How To Increase Engagement On Your Team: A Science-Backed Way
Updated: Mar 27
(Originally published in Forbes.)
Engaged employees fuel productivity and profitability for companies, yet the data on engagement levels is grim. As reported by Gallup, only 30% of employees in the U.S. and 13% worldwide are engaged with their work. Worse yet, these numbers have hardly moved over 12 years’ time. The data also indicates that managers account for at least 70% of the variance in employee engagement scores — something many people can relate to from their own experience.
So what can you do to better engage your people and inspire them to perform at a higher level? An important place to start is to better understand the profoundly social nature of our brain and how it processes and reacts to threats and rewards. Three findings from neuroscience are essential to understand:
1. Our brain is constantly monitoring and responding to the world in a binary way: as either a threat to move away from or as a reward to move toward.
2. There are overlaps between the brain regions that control survival needs and those that control social needs. To our brain, our social needs are just as primary as food, water and shelter, including at work.
3. Our brain’s response to a threat is much stronger than its response to a reward. Both physical and social pain activate the same networks in the brain. This means that the pain that we feel from a slight at the office registers in the brain as though we have been physically hurt — and can often be felt at an even higher intensity.
When our brain perceives even a subtle threat, our limbic system becomes aroused. This limbic arousal reduces resources available to our prefrontal cortex and impairs our cognitive abilities, including our capacity to clearly see issues, solve problems and collaborate. Conversely, when we find our workplace interactions rewarding, we have a greater capacity to make decisions, solve problems and work with others. These facts have huge implications for leadership, performance and engagement in the workplace.
The good news for leaders is that through the field of social cognitive neuroscience and MRI technology, we understand the key social domains where people can feel either threatened or rewarded. As summarized by David Rock’s SCARF model, these domains are
• Status: Wanting to feel esteemed
• Certainty: Wanting clarity and predictability
• Autonomy: Having a sense of control
• Relatedness: Desiring connection
• Fairness: The perception of fair exchange and impartiality
Recent research shared by the Neuroleadership Institute linked these domains directly with workplace satisfaction and engagement. In other words, the more each of these domains was satisfied on the job, the more satisfied people were. So, if you want to increase performance and engagement on your team, one key lever you have is to make interactions with your team as rewarding as possible.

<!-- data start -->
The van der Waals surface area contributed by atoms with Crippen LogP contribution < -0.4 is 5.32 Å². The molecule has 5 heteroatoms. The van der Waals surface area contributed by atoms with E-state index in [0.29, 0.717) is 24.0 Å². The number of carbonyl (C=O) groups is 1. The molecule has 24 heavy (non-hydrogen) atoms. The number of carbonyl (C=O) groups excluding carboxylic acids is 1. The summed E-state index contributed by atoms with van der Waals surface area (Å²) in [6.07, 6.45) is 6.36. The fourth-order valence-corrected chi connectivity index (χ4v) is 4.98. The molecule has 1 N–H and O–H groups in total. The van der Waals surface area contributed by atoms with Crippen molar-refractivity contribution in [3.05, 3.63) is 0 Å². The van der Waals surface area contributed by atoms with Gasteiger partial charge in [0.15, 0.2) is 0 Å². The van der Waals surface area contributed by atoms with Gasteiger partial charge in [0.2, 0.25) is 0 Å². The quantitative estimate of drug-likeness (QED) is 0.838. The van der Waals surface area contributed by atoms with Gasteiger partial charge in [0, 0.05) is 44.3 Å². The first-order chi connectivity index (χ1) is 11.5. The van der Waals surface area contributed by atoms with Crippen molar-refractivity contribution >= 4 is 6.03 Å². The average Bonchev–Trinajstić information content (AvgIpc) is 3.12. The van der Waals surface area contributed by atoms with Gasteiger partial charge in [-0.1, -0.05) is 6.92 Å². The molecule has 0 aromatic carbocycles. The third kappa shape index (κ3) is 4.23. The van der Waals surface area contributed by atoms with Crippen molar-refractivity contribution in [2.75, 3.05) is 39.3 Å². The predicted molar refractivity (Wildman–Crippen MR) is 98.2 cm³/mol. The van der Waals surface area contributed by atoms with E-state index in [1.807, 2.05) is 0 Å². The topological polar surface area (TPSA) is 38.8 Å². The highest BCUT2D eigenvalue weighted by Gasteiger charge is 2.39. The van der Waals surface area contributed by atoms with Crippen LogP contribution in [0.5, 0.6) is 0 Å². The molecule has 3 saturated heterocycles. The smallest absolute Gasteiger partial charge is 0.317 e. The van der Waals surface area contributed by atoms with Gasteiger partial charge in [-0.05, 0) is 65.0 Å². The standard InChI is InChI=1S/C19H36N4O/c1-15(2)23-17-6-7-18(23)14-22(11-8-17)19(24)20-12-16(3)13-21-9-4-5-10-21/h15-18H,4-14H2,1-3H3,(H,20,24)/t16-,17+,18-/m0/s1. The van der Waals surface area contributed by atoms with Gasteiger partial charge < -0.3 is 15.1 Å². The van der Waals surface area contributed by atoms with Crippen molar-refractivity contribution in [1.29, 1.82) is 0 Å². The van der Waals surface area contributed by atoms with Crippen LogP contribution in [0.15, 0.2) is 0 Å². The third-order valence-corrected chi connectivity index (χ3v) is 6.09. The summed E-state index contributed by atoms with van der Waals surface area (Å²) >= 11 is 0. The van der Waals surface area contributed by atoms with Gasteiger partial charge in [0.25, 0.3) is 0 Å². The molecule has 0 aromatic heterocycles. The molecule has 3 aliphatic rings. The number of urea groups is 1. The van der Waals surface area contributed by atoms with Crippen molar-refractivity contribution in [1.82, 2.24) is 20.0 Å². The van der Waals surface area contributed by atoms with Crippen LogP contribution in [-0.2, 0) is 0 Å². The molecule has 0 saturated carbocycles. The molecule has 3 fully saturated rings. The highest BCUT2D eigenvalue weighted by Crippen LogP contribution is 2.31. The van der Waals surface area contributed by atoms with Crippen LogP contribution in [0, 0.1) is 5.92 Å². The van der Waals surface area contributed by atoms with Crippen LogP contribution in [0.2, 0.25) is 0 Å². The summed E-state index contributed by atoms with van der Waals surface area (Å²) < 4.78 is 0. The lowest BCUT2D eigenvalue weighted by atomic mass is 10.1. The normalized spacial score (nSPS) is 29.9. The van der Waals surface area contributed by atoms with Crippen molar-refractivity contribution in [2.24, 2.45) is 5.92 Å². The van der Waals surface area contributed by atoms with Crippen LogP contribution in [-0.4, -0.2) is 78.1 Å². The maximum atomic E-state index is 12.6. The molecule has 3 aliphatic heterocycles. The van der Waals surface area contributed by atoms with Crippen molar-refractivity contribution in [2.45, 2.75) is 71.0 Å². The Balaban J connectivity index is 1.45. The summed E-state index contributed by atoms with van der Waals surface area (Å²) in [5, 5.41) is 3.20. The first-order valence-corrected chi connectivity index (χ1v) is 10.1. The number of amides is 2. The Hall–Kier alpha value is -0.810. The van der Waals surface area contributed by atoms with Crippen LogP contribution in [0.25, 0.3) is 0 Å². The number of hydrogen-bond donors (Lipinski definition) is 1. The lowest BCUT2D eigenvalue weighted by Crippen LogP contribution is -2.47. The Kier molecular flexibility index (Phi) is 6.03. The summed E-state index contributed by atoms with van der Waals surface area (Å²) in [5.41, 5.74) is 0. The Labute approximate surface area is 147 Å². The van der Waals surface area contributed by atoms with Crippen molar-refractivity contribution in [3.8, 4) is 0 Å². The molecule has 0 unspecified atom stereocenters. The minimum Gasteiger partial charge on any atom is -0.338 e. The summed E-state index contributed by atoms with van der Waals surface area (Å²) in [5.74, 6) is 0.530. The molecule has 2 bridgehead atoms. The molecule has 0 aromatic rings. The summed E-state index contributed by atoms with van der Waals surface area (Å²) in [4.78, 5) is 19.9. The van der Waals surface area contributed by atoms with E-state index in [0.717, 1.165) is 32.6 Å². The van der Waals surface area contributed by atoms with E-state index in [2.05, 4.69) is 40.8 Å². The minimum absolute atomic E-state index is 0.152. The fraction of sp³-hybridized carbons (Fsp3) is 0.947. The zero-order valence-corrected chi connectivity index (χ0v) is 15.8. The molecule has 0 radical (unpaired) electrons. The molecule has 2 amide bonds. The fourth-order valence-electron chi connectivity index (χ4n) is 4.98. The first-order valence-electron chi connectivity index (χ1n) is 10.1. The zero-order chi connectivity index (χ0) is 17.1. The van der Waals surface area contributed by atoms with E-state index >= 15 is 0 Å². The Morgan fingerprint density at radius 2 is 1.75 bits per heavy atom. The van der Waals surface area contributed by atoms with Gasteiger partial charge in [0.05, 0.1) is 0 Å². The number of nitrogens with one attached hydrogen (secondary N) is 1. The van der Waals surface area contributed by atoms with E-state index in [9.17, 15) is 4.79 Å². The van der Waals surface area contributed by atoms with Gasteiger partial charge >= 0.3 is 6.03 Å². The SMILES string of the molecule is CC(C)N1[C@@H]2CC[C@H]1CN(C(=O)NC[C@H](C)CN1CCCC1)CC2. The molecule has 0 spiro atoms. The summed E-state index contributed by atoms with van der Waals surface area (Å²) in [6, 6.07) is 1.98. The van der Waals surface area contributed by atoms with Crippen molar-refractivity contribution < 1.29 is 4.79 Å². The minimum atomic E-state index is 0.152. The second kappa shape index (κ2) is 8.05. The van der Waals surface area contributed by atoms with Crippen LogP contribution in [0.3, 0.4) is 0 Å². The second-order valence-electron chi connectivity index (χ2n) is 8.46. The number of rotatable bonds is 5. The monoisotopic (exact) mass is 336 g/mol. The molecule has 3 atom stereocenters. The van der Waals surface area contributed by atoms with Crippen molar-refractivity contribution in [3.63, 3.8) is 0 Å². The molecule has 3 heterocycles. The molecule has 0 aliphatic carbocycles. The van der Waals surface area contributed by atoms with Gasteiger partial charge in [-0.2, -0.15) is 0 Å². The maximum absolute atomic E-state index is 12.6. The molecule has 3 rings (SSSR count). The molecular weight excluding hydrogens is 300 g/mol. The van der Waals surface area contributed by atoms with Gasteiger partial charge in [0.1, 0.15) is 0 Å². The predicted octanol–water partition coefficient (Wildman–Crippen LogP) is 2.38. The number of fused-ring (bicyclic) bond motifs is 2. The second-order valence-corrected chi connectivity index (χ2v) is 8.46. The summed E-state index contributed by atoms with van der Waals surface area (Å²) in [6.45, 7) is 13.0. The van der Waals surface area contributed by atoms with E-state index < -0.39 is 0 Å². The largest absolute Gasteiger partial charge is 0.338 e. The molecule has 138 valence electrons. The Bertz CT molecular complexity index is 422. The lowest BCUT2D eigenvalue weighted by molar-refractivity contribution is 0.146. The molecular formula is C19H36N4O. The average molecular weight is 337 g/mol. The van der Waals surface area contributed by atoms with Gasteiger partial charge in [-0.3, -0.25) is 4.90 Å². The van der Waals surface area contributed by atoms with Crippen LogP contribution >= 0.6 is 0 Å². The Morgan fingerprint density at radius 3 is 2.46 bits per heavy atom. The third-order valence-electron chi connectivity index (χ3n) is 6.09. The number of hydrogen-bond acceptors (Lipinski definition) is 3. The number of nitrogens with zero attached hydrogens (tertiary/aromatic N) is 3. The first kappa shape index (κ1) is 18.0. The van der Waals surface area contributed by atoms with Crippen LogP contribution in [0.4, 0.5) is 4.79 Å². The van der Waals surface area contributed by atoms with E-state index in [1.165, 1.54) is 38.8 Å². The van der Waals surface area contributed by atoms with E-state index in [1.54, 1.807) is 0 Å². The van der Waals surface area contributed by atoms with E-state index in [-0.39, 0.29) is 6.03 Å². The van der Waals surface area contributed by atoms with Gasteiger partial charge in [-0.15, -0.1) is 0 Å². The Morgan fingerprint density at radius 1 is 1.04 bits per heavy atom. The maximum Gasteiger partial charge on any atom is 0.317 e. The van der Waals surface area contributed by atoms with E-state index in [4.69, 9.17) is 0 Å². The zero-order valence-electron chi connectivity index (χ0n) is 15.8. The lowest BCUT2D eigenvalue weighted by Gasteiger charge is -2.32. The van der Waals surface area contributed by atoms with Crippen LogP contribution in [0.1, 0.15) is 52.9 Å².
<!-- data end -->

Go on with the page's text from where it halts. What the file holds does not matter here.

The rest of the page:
The first step is to think about both yourself and your team members and figure out the order of their needs. One size does not fit all, and there are individual differences in the priority of those needs. For example, status is the most important need for some people, and they will likely thrive on public recognition, while others will have a different need that ranks higher. The SCARF assessment is available online, or you can simply think about and discuss which domains are most important to each person and list them accordingly.
When you understand which of these five domains are key triggers, you will be able to better understand some of your own (and others') reactions. You’ll also be able to reward your team members in ways that best meet their needs. To get you started, here are a few simple ideas for ways to reward others in each domain.
Status: Across species, status has shown to be a critical factor in general health and survival. Your brain is constantly monitoring your status in any group. Status helps us feel valued and important to the group. Increase feelings of status among your team members by asking for their input and opinions, providing positive feedback, or acknowledging their work and accomplishments in front of others.
Certainty: Uncertainty arouses the limbic system, whereas certainty helps people think and act with great confidence. Increase feelings of certainty by setting clear expectations and sharing information. If you request a meeting with someone, take the time to briefly explain what you would like to meet about, or they’re likely to feel a threat from the uncertainty.
Autonomy: Autonomy is about feeling like you have a choice and dramatically impacts stress levels. Enable individual decision making on your team as much as possible and avoid micromanaging. This kills morale, hinders performance and increases turnover. In career conversations with your direct reports, ask them about their goals versus telling them goals that you have pre-set for them. This will help increase feelings of autonomy, ownership and engagement.
Relatedness: People have a fundamental need to belong and be accepted, and relatedness is about that connection and feeling part of the group. You can increase feelings of relatedness by engaging with, encouraging and trusting your team members. Go out of your way to actively engage with and include any remote team members who can feel both isolated and marginal.
Fairness: Everyone likes to feel that they have been treated fairly. Increase feelings of fairness on your team by being open and transparent about important processes and decision making. When the outcome of a promotion cycle or pay review is not what someone was hoping for, the medicine goes down much easier if they feel the process was fair.
Meeting your team members' SCARF needs can lead to higher performance and engagement, and it costs nothing. What can you do today to make interacting with you more rewarding?